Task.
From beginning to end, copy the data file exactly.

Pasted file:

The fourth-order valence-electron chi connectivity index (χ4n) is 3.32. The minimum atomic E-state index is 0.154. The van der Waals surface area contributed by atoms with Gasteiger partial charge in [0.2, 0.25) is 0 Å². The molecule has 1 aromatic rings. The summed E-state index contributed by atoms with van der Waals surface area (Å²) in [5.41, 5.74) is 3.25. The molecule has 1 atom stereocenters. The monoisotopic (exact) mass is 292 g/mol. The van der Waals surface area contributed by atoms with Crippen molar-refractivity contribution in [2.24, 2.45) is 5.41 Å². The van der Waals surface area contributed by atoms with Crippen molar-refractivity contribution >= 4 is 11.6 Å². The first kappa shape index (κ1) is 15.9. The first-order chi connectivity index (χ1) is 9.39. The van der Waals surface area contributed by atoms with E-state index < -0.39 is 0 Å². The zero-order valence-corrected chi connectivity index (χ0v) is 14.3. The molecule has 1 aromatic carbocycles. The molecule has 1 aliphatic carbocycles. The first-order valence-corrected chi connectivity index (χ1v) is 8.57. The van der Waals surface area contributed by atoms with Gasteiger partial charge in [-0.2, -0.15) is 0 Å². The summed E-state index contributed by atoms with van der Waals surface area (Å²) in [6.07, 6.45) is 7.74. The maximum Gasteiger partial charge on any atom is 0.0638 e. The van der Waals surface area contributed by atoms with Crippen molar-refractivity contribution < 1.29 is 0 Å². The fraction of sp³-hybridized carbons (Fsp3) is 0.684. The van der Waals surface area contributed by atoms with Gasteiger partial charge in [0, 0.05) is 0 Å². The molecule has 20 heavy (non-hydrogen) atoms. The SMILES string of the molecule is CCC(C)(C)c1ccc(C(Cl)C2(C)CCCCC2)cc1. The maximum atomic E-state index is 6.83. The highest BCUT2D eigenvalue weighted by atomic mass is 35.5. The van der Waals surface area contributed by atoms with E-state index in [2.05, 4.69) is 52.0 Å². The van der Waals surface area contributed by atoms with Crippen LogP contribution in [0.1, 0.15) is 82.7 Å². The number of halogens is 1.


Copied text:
The fourth-order valence-electron chi connectivity index (χ4n) is 3.32. The minimum atomic E-state index is 0.154. The van der Waals surface area contributed by atoms with Gasteiger partial charge in [0.2, 0.25) is 0 Å². The molecule has 1 aromatic rings. The summed E-state index contributed by atoms with van der Waals surface area (Å²) in [5.41, 5.74) is 3.25. The molecule has 1 atom stereocenters. The monoisotopic (exact) mass is 292 g/mol. The van der Waals surface area contributed by atoms with Crippen molar-refractivity contribution in [2.24, 2.45) is 5.41 Å². The van der Waals surface area contributed by atoms with Crippen molar-refractivity contribution >= 4 is 11.6 Å². The first kappa shape index (κ1) is 15.9. The first-order chi connectivity index (χ1) is 9.39. The van der Waals surface area contributed by atoms with E-state index < -0.39 is 0 Å². The zero-order valence-corrected chi connectivity index (χ0v) is 14.3. The molecule has 1 aromatic carbocycles. The molecule has 1 aliphatic carbocycles. The first-order valence-corrected chi connectivity index (χ1v) is 8.57. The van der Waals surface area contributed by atoms with Gasteiger partial charge in [-0.2, -0.15) is 0 Å². The summed E-state index contributed by atoms with van der Waals surface area (Å²) in [6.07, 6.45) is 7.74. The maximum Gasteiger partial charge on any atom is 0.0638 e. The van der Waals surface area contributed by atoms with Crippen molar-refractivity contribution < 1.29 is 0 Å². The fraction of sp³-hybridized carbons (Fsp3) is 0.684. The van der Waals surface area contributed by atoms with Gasteiger partial charge in [0, 0.05) is 0 Å². The molecule has 20 heavy (non-hydrogen) atoms. The SMILES string of the molecule is CCC(C)(C)c1ccc(C(Cl)C2(C)CCCCC2)cc1. The maximum atomic E-state index is 6.83. The highest BCUT2D eigenvalue weighted by atomic mass is 35.5. The van der Waals surface area contributed by atoms with E-state index in [2.05, 4.69) is 52.0 Å². The van der Waals surface area contributed by atoms with Crippen LogP contribution in [0.1, 0.15) is 82.7 Å². The number of halogens is 1.